Educational Philosophy and Theory. Volume 50 (14). pp 1612-1613.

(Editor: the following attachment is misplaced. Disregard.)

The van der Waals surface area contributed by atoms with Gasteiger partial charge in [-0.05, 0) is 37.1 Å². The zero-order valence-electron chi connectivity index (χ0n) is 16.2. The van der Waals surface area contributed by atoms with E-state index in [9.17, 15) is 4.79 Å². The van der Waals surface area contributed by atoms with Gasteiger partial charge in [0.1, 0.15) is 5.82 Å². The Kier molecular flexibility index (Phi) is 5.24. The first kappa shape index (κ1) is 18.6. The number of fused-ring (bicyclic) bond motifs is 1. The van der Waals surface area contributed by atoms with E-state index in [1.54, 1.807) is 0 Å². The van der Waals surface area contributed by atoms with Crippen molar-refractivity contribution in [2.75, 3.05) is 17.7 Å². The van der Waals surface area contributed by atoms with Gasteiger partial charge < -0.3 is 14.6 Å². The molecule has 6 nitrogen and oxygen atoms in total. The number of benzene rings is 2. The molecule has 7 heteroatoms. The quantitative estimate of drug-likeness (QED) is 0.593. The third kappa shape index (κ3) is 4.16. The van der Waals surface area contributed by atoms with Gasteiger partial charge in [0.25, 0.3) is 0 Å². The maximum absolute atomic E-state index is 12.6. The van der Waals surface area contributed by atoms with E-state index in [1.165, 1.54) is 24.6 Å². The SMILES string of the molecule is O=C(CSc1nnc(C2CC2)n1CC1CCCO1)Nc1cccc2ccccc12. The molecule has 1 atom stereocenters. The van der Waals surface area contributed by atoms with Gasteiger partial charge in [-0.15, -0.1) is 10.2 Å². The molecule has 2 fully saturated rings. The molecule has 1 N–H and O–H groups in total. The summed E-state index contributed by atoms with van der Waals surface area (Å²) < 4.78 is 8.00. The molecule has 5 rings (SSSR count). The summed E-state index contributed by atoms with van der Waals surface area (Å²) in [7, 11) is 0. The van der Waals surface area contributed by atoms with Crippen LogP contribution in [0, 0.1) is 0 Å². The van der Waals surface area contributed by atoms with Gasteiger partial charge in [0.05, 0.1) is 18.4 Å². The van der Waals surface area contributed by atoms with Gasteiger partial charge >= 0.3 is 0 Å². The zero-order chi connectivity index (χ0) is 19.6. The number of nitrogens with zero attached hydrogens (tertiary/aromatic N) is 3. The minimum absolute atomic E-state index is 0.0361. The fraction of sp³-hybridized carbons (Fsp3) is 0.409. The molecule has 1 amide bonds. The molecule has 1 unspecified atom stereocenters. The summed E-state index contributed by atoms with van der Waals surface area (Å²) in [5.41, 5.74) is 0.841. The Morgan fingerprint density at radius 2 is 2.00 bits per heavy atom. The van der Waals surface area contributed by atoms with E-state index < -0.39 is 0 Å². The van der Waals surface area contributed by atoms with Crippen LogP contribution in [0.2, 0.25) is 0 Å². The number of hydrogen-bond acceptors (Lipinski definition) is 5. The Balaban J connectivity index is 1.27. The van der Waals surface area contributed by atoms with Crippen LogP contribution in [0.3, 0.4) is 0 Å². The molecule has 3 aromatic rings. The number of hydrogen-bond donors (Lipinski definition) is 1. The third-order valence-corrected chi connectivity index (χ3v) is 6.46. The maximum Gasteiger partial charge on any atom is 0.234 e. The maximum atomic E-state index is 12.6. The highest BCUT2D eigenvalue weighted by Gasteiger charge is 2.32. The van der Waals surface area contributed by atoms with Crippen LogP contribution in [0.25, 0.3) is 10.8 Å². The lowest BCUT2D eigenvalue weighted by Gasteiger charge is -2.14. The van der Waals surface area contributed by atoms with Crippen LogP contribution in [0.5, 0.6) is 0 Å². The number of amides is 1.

The purpose of intellectual activity is, I believe, to enable us understand the human condition and ways in which it can flourish. It may of course be enjoyable and fulfilling both individually and with others; and is integral to the human instinct for society and for play. The Dutch historian Johan Huizinga pointed out, in a classic work of historical anthropology first published in 1938, that this should not be confused with puerilism. It would seem, he said ‘….as if the mentality and conduct of the adolescent now reigned supreme over large areas of civilized life which had formerly been the province of responsible adults.’ He had in mind enthusiasm for mass movements and their ‘…rigmarole of collective voodoo and mumbo-jumbo’, as well as ‘….an insatiable thirst for trivial recreation and crude sensationalism.’ (Huizinga, 1955, p. 205). There should be a seriousness of purpose in intellectual activity, even in its play aspects,but this should not be confused with an earnestness in danger of rendering it sterile and even oppressive. Huizinga’s cultural pessimism was echoed by Herman Hesse in The Glass Bead Game, first published as Magister Ludi in 1946. Hesse claimed that since the Middle Ages intellectual life, in Europe at least, had evolved in two ways. First, through ‘…the liberation of thought and belief from the sway of all authority’ and, secondly, in a search for ‘…a means to confer legitimacy on this freedom, for a new and sufficient authority arising out of Reason itself.’ (Hesse, 1970, p. 19). The outcome however, was the mass popularity of the feuilleton, or what today we know as an op-ed, the emergence of mass media, and ‘…a deluge of isolated cultural facts and fragments of knowledge robbed of all meaning’; together with ‘an accelerating distrust of the intellect itself, of its own virtue and dignity and even of its own existence.’ (Hesse, 1970, p. 23). Jacques Derrida examined some related themes in his paper ‘Structure, Sign and Play in the Discourse of the Human Sciences’, considered a manifesto of poststructuralism, and of the broader concept of postmodernism. (Derrida,2001, pp. 278–294). Derrida was concerned with signs and symbols, the human capacity for play, the notion of relativism, and with the increasing fragmentation of the sense of self. His comments, understandably, focused on French intellectual example, notably that of Claude Lévi-Strauss; however the paper is both highly abstract and lacking in clarity. The postmodernism it heralded did not create the paradox identified by Huizinga and Hesse, but as an overly theoretical and yet still incoherent intellectualism it has damaged humanity’s capacity to find a resolution. The paradox still confronts us in a world of sound-bites, of Twitter, of shouts-down of speakers at universities; and in a retreat from discourse based on evidence and reasoned argument.